Turkey goes after Twitter again, this time over taxes

Twitter may have won the battle, but the war isn't over yet

Financial trends and news by Steven Loeb
April 14, 2014
Short URL: http://vator.tv/n/3647

Twitter may have won the battle against the Turkish government by getting is site back and up and running in the country, but that does not mean that the war is over. Not by a long shot.

Just a few weeks after a Turkish court ordered that the service be turned back on, following its ban in late March, Prime Minister Tayyip Erdogan, the man behind the banning, is back, and once again going after the service.

This time he is giving a brand new reason for the company to be banned in his country: apparent tax evasion.

"Twitter, YouTube, and Facebook are international companies established for profit and making money. Twitter is at the same time a tax evader. We will go after it," Erdogan said, according to a report by AFP that came out this weekend. ‘These companies, like every international company, will abide by my country's constitution, laws, and tax rules."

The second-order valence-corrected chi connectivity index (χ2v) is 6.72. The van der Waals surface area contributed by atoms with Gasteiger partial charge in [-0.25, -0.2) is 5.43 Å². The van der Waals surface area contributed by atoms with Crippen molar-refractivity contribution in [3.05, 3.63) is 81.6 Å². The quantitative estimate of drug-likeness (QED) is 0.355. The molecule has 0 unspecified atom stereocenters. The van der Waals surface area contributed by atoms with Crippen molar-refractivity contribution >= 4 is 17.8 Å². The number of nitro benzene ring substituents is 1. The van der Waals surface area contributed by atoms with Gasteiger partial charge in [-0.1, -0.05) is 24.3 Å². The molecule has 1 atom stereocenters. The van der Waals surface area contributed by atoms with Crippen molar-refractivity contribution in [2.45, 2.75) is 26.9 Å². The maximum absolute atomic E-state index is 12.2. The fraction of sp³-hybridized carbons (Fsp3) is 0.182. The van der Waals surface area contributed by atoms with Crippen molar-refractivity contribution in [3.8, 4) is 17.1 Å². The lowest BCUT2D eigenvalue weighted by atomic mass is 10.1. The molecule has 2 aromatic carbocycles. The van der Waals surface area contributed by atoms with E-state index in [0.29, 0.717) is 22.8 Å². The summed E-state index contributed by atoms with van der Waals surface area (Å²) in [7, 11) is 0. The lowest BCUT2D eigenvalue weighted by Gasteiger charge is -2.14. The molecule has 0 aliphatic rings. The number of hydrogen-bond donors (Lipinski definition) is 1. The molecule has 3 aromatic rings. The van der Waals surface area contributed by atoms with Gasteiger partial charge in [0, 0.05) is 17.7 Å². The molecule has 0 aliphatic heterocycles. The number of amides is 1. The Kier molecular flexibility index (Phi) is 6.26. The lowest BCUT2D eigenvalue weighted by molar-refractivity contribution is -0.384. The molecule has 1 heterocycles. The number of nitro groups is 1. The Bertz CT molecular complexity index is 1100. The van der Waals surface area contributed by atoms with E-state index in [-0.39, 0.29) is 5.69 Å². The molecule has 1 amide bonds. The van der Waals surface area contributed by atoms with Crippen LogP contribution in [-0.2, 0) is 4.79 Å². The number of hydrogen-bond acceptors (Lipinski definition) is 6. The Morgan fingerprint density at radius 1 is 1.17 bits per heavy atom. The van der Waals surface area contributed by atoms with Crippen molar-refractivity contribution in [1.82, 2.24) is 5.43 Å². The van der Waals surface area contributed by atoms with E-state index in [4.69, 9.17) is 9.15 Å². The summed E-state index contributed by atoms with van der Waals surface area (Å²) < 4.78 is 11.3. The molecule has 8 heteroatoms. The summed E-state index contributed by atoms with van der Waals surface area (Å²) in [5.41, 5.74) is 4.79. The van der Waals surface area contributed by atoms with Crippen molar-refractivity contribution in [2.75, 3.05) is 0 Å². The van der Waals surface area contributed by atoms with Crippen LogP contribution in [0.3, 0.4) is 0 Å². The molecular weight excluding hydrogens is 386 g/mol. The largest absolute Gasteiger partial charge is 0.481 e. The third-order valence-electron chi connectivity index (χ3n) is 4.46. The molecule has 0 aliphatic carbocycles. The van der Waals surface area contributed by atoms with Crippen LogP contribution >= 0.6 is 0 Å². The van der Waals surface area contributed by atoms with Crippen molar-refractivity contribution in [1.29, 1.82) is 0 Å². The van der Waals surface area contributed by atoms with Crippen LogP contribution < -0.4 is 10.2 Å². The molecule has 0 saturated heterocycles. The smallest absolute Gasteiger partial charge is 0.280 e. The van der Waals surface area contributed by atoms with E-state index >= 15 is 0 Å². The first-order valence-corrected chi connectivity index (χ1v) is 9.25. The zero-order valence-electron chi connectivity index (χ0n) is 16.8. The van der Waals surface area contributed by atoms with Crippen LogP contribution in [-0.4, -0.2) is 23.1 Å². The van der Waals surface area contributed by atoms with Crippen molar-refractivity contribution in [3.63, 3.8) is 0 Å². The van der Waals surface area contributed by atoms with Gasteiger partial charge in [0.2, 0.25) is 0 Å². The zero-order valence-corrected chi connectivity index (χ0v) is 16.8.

Whether Erdogan has any prove of any wrongdoing, or if he really plans to make an issue out of this, remains to be seen. VatorNews has reached out to Twitter for comment on the remarks. We will update if we learn more. 

Erdogan was behind the original Twitter ban, implemented by in late March, which came after he was accused of corruption on the social network. In a speech on March 20th, Erdogan mocked Twitter, and then said that he would "wipe out" the service. Hours later, it was taken down.

That is, of course, not the official reason the government gave for the move, though. Their explanation involved them accusing Twitter of refusing to remove certain links from its site, which had been deemed illegal by the country's courts. 

The ban was overturned earlier this month Turkey’s Constitutional Court, which declared that blocking Twitter is a violation of individuals’ freedom of speech.

Erdogan addressed the ruling in his remarks on Saturday, saying that they amounted "to interference in politics," and that while he would abide by the ruling, "I don't respect it."

In addition to Twitter, the Turkish government also banned YouTube. The service was shut down on March 27th after a video appeared on the site with audio from a conversation between Turkey’s foreign minister, spy chief, and a top general in a high-security meeting that centered on the military situation in Syria.

A court has since also deemed that ban unconstitutional, saying that it was too broad. The decision still allowed the government to ban 15 individual videos.YouTube, however, has not yet been turned back on in Turkey because its highest court did not hand down the decision.

(Image source: thesocialmediamonthly.com)

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